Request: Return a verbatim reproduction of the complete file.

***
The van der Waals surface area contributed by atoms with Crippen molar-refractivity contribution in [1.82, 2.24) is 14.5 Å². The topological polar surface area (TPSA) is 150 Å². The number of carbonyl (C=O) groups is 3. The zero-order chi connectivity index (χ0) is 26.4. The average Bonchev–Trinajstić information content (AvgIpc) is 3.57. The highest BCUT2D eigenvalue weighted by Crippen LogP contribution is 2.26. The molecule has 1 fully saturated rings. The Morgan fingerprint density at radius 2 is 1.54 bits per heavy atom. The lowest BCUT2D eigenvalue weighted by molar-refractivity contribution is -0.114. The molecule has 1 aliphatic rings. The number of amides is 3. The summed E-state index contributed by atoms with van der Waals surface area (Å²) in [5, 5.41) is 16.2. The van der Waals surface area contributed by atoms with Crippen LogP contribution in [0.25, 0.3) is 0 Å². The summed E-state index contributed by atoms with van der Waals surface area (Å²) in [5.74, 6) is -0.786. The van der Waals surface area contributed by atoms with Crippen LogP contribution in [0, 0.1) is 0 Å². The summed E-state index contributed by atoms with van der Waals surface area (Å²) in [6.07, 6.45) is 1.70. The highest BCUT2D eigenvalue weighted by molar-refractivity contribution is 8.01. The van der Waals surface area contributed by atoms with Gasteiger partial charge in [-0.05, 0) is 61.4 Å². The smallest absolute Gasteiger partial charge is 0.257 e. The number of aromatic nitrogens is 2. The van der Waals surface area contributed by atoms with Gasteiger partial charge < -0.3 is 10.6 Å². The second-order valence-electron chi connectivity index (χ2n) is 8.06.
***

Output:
The van der Waals surface area contributed by atoms with Crippen molar-refractivity contribution in [1.82, 2.24) is 14.5 Å². The topological polar surface area (TPSA) is 150 Å². The number of carbonyl (C=O) groups is 3. The zero-order chi connectivity index (χ0) is 26.4. The average Bonchev–Trinajstić information content (AvgIpc) is 3.57. The highest BCUT2D eigenvalue weighted by Crippen LogP contribution is 2.26. The molecule has 1 fully saturated rings. The Morgan fingerprint density at radius 2 is 1.54 bits per heavy atom. The lowest BCUT2D eigenvalue weighted by molar-refractivity contribution is -0.114. The molecule has 1 aliphatic rings. The number of amides is 3. The summed E-state index contributed by atoms with van der Waals surface area (Å²) in [5, 5.41) is 16.2. The van der Waals surface area contributed by atoms with Crippen LogP contribution in [0.25, 0.3) is 0 Å². The summed E-state index contributed by atoms with van der Waals surface area (Å²) in [5.74, 6) is -0.786. The van der Waals surface area contributed by atoms with Crippen LogP contribution in [0, 0.1) is 0 Å². The summed E-state index contributed by atoms with van der Waals surface area (Å²) in [6.07, 6.45) is 1.70. The highest BCUT2D eigenvalue weighted by molar-refractivity contribution is 8.01. The van der Waals surface area contributed by atoms with Gasteiger partial charge in [-0.05, 0) is 61.4 Å². The smallest absolute Gasteiger partial charge is 0.257 e. The number of aromatic nitrogens is 2. The van der Waals surface area contributed by atoms with Gasteiger partial charge < -0.3 is 10.6 Å². The second-order valence-electron chi connectivity index (χ2n) is 8.06.